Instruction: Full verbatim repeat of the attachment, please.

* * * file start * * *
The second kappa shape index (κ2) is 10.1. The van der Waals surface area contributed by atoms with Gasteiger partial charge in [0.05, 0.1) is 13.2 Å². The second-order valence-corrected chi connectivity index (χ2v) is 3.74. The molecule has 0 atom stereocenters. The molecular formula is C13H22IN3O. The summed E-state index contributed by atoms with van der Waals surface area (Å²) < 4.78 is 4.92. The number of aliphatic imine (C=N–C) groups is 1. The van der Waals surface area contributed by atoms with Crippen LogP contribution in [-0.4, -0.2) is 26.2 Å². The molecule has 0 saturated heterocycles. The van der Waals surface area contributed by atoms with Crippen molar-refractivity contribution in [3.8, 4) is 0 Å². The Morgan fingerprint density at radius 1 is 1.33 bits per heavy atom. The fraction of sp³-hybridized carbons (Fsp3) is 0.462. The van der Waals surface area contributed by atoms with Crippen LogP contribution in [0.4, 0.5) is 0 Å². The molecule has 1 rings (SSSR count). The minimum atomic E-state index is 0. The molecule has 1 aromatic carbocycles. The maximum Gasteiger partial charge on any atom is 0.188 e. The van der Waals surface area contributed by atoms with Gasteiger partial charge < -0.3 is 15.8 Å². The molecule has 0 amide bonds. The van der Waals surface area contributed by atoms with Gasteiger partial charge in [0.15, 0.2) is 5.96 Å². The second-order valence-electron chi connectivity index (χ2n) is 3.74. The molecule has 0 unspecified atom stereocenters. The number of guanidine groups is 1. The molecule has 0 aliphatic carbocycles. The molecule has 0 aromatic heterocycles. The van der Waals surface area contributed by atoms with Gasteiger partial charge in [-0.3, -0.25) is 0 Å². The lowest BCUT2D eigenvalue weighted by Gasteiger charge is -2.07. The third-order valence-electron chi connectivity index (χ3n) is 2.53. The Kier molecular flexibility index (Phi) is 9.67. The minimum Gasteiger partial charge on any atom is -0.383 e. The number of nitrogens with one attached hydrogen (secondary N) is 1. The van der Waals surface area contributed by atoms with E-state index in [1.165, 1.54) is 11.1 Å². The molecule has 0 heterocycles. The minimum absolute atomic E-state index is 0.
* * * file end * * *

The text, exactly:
The second kappa shape index (κ2) is 10.1. The van der Waals surface area contributed by atoms with Gasteiger partial charge in [0.05, 0.1) is 13.2 Å². The second-order valence-corrected chi connectivity index (χ2v) is 3.74. The molecule has 0 atom stereocenters. The molecular formula is C13H22IN3O. The summed E-state index contributed by atoms with van der Waals surface area (Å²) < 4.78 is 4.92. The number of aliphatic imine (C=N–C) groups is 1. The van der Waals surface area contributed by atoms with Crippen LogP contribution in [-0.4, -0.2) is 26.2 Å². The molecule has 0 saturated heterocycles. The van der Waals surface area contributed by atoms with Crippen molar-refractivity contribution in [3.8, 4) is 0 Å². The Morgan fingerprint density at radius 1 is 1.33 bits per heavy atom. The fraction of sp³-hybridized carbons (Fsp3) is 0.462. The van der Waals surface area contributed by atoms with Crippen LogP contribution in [0.4, 0.5) is 0 Å². The molecule has 1 rings (SSSR count). The minimum atomic E-state index is 0. The molecule has 1 aromatic carbocycles. The maximum Gasteiger partial charge on any atom is 0.188 e. The van der Waals surface area contributed by atoms with Gasteiger partial charge < -0.3 is 15.8 Å². The molecule has 0 amide bonds. The van der Waals surface area contributed by atoms with Gasteiger partial charge in [0.15, 0.2) is 5.96 Å². The second-order valence-electron chi connectivity index (χ2n) is 3.74. The molecule has 0 unspecified atom stereocenters. The number of guanidine groups is 1. The molecule has 0 aliphatic carbocycles. The molecule has 0 aromatic heterocycles. The van der Waals surface area contributed by atoms with Gasteiger partial charge in [-0.3, -0.25) is 0 Å². The lowest BCUT2D eigenvalue weighted by Gasteiger charge is -2.07. The third-order valence-electron chi connectivity index (χ3n) is 2.53. The Kier molecular flexibility index (Phi) is 9.67. The minimum Gasteiger partial charge on any atom is -0.383 e. The number of nitrogens with one attached hydrogen (secondary N) is 1. The van der Waals surface area contributed by atoms with E-state index in [1.165, 1.54) is 11.1 Å². The molecule has 0 heterocycles. The minimum absolute atomic E-state index is 0.